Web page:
Also shown in Q: The Serpent God when Mooney realizes that if an ancient dagger brought Quetzalcoatl into the world, odds are its your best chance of taking him out.
Being Genry Savvy doesn't help the reporter in Monterey Monster.
Nora in Hellhound.
Annabelle: I knew I shouldn't have let you in.
Nora:(firm retort) It isn't me you should be worried about.
Ernest Tybee in "Devil Monkey" is smart enough not to leave a local legend completely out of the equation.
Ghostly Goals: The ghost in Poltergeist seems to be type A. Horrifyingly subverted as the climax reveals that it was just screwing with the protagonists and is actually a type B.
Giant Flyer - The Death Raptor (Owlman), Mothman (proposed to be one-and-the-same), the "Cave Demons" (Giant Bats, implicit Vampires), Thunderbird (Implicit Pterosaur) and Jersey Devil. Quetzalcoatl is also able to fly.
Glowing Eyes of Doom - Chupacabra, Mothman, Hell Hound, Dover Demon—usually a variety of natural eyeshine found in most nocturnal/twilight active animals.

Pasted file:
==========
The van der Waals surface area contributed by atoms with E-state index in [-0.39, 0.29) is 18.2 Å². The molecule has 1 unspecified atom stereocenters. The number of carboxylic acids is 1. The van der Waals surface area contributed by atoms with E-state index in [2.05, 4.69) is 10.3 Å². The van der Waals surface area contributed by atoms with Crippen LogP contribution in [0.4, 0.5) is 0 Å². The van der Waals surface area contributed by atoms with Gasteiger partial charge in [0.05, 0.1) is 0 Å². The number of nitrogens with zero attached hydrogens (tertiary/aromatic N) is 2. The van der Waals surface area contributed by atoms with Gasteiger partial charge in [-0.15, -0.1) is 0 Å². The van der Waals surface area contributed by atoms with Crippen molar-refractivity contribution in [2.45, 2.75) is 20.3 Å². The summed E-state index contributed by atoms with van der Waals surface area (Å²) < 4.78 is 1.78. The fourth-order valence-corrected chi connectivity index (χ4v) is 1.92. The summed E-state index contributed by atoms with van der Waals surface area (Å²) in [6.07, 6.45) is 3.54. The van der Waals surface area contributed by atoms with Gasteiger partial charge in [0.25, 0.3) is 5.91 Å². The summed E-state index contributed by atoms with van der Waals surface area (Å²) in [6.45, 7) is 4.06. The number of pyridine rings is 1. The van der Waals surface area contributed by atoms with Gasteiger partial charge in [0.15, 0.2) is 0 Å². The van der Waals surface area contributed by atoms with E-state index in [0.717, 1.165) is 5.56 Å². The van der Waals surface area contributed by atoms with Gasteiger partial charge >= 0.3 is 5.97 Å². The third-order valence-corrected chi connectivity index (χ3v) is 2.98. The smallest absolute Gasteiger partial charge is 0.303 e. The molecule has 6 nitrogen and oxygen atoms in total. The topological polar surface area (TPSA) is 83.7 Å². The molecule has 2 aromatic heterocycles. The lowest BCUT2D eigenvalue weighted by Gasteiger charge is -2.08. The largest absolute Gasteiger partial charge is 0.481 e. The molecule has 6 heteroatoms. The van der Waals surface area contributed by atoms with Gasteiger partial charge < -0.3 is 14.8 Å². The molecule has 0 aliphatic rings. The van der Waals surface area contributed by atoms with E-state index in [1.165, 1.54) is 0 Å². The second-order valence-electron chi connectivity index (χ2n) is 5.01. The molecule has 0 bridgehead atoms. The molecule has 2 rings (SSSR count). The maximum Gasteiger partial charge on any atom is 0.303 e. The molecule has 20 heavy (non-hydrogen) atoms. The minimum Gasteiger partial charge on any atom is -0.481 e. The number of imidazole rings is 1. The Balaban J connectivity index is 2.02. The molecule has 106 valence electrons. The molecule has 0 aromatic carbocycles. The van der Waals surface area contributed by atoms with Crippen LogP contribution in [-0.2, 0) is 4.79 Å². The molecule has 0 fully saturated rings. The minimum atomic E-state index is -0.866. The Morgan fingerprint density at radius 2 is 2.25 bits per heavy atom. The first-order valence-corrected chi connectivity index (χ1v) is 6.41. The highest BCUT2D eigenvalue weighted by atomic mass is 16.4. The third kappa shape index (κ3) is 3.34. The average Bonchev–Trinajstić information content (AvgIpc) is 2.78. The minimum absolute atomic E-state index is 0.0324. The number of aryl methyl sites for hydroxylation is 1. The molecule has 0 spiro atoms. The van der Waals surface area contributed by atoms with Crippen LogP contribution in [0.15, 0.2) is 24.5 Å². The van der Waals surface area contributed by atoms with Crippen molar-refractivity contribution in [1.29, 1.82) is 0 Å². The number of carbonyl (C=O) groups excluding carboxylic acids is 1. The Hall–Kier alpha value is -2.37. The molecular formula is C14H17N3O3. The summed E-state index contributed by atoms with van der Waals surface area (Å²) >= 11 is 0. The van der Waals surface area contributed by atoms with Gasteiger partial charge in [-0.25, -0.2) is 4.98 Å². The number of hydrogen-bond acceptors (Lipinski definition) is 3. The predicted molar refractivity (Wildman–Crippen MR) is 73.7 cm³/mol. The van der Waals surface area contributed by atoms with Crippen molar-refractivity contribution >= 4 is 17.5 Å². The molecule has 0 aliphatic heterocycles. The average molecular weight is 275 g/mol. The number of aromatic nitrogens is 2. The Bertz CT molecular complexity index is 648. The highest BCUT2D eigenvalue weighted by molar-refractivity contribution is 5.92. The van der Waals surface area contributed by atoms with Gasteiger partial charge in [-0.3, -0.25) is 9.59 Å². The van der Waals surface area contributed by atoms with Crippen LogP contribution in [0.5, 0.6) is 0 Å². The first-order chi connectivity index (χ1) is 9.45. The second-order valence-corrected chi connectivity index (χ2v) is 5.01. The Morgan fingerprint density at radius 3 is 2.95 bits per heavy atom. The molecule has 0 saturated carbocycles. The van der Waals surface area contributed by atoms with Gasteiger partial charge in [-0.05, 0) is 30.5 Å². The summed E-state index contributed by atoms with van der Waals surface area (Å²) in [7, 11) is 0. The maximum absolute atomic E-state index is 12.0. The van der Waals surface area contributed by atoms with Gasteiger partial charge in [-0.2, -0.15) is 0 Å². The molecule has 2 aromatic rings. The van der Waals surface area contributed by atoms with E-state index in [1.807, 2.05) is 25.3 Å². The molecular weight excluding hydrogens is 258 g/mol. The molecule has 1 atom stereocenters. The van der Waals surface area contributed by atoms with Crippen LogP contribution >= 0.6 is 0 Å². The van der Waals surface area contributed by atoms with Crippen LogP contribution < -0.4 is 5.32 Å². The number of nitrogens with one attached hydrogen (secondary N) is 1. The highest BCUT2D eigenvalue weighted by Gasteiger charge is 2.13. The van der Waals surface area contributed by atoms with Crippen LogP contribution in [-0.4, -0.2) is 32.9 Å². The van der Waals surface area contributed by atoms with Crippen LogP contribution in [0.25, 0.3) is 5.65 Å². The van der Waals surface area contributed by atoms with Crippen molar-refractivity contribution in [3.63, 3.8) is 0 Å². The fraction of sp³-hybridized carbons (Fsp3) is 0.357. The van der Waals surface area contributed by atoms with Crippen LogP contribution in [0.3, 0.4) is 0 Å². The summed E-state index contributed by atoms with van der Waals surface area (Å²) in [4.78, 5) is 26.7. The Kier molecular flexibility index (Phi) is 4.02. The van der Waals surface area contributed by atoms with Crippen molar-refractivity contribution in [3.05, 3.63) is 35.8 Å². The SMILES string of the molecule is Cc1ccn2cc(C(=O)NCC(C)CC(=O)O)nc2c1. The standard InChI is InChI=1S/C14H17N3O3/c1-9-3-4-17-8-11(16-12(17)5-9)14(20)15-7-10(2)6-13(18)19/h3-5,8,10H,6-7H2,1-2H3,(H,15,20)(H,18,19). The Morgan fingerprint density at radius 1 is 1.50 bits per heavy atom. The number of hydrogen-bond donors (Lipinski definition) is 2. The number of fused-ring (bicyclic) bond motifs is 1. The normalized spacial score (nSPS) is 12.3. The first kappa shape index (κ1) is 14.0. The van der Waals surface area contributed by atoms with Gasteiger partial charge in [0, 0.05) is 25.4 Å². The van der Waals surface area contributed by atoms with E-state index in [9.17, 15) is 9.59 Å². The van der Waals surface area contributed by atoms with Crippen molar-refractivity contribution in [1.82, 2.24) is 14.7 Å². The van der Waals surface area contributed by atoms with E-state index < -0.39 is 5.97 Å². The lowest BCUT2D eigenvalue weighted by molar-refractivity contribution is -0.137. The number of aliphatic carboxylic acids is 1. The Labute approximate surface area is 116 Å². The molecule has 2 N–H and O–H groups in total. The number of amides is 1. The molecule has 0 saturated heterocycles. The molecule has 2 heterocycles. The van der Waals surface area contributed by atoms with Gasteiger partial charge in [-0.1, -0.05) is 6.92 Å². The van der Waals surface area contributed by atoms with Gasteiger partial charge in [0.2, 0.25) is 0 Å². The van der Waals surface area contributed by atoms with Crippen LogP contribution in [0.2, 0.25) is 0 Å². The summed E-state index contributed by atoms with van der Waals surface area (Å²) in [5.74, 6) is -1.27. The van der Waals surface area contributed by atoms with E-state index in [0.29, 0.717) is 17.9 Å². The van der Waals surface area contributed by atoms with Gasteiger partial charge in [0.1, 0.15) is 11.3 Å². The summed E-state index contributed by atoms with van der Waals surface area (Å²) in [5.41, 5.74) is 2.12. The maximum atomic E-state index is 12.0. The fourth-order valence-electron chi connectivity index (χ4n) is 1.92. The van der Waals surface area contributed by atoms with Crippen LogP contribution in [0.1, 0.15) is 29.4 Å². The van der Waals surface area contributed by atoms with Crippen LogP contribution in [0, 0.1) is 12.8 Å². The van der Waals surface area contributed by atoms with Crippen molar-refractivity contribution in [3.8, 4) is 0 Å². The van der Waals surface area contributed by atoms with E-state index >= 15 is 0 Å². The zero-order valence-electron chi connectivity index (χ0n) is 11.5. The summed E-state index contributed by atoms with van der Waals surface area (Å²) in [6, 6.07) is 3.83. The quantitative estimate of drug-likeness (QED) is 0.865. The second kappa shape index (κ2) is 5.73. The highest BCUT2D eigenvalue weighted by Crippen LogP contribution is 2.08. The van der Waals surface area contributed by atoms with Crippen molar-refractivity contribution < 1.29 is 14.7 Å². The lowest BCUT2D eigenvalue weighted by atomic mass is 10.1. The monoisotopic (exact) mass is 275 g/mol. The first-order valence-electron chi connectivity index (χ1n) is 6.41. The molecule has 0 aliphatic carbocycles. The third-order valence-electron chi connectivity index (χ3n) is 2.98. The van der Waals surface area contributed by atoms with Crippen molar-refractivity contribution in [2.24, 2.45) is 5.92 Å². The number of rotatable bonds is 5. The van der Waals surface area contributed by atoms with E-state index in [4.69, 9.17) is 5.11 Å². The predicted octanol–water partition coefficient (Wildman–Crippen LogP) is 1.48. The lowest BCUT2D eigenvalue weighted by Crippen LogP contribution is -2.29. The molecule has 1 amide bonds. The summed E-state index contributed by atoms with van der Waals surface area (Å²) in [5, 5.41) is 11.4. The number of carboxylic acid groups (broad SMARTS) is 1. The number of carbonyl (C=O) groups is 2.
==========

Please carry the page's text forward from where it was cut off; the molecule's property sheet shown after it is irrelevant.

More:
Government Conspiracy: Some of the cryptid encounters are, in the epilogue, revealed to have been covered up by the government of the nation involved. Alien is the most clear as all records of the even where taken by the government. Zombie may feature one after the two survivors escape, the city destroys the building and never files a report on the event.
Yeti may count as well; as the epilogue reveals that the ship housing it is redirected to a government island that studies biological specimens.
And, of course, Reptilian, which is practically a love letter to the conspiracy theories of David Icke, complete with the government confiscating all the footage and then closing down the task force at the end of the episode.